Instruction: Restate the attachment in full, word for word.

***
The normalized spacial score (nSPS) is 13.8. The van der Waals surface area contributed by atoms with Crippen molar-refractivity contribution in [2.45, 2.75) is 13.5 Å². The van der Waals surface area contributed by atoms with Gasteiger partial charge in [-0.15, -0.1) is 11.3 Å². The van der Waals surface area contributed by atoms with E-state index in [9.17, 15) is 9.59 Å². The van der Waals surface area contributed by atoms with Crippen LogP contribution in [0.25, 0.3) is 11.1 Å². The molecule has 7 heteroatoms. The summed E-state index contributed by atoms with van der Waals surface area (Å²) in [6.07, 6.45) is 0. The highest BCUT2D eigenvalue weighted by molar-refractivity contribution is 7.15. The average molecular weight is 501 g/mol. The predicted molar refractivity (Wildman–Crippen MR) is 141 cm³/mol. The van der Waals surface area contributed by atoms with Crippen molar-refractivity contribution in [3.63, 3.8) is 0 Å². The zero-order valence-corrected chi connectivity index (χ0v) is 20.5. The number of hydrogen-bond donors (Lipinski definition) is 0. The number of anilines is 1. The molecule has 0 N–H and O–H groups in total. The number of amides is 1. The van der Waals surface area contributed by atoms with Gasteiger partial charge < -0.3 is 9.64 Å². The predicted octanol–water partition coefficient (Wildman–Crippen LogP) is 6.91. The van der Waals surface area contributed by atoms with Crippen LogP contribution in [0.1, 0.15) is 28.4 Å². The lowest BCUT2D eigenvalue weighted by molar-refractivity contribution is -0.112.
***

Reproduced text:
The normalized spacial score (nSPS) is 13.8. The van der Waals surface area contributed by atoms with Crippen molar-refractivity contribution in [2.45, 2.75) is 13.5 Å². The van der Waals surface area contributed by atoms with Gasteiger partial charge in [-0.15, -0.1) is 11.3 Å². The van der Waals surface area contributed by atoms with E-state index in [9.17, 15) is 9.59 Å². The van der Waals surface area contributed by atoms with Crippen LogP contribution in [0.25, 0.3) is 11.1 Å². The molecule has 7 heteroatoms. The summed E-state index contributed by atoms with van der Waals surface area (Å²) in [6.07, 6.45) is 0. The highest BCUT2D eigenvalue weighted by molar-refractivity contribution is 7.15. The average molecular weight is 501 g/mol. The predicted molar refractivity (Wildman–Crippen MR) is 141 cm³/mol. The van der Waals surface area contributed by atoms with Crippen molar-refractivity contribution in [3.63, 3.8) is 0 Å². The zero-order valence-corrected chi connectivity index (χ0v) is 20.5. The number of hydrogen-bond donors (Lipinski definition) is 0. The number of anilines is 1. The molecule has 0 N–H and O–H groups in total. The number of amides is 1. The van der Waals surface area contributed by atoms with Gasteiger partial charge < -0.3 is 9.64 Å². The predicted octanol–water partition coefficient (Wildman–Crippen LogP) is 6.91. The van der Waals surface area contributed by atoms with Crippen LogP contribution in [0.1, 0.15) is 28.4 Å². The lowest BCUT2D eigenvalue weighted by molar-refractivity contribution is -0.112.